Gaslighting: it's a term that gained popularity after Donald Trump's inauguration in 2018 -- so much so that Oxford even called it the most popular word of the year. But what exactly does it mean, and why is it so important for understanding people's psychology?
Gaslighting is a concept that applies to most relationships when one person tries to make the other person question their own judgment and feel guilty about acting a certain way even when they were not in the wrong.
The term was coined in the 1930s from a play that showed how a husband manipulated facts and reality to make his wife think that she had gone crazy. One of the things he changed every day was the gaslight in their kitchen, which is how the term 'gaslighting' came about.
The term is now considered a serious form of emotional abuse in couples, which can lead to the victim developing serious trust issues that can take months and even years to overcome with therapy.
If you're not sure that someone close to you is gaslighting you, here are some signs that could save you from a world of pain later on.
They Make You Doubt Yourself
The biggest sign of gaslighting is someone is trying to convince you that something you believe to be true actually isn't. People who gaslight others are skilled at manipulation and will tell small lies that aren't big enough to be noticed but significant enough to make you question yourself over time.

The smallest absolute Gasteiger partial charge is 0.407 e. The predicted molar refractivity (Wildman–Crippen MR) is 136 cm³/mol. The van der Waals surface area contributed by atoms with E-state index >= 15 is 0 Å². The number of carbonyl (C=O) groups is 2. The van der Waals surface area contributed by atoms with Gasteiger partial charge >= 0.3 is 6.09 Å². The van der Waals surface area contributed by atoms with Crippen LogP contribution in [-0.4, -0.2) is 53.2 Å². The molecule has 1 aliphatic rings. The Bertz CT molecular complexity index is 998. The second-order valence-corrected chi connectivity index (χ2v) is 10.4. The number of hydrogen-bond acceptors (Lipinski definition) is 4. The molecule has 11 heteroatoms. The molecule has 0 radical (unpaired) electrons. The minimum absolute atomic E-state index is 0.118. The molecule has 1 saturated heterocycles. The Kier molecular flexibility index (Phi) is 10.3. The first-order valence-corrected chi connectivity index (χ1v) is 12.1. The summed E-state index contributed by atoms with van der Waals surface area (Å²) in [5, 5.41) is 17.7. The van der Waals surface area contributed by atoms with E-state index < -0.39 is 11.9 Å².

They Make You Feel Crazy
After manipulating the facts and making your question your emotions, a gaslighter will tell you that you're 'overreacting' or that you're not emotionally stable. They might even throw in some taunts that may make you feel stupid or fragile even when you're not.
They Isolate You
The easiest target for a narcissist or a gaslighter is a person who's isolated from their family and loved ones. If someone close to you is trying to turn you against your family and friends by talking about them behind their backs, it's worth questioning if they have some ulterior motive.
They Use Your Weaknesses Against You
When you open up to your partner about your feelings or insecurities, you expect them to show some empathy and support, but if you're being gaslit, they will weaponize your weaknesses and make you feel crazy or emotionally unstable.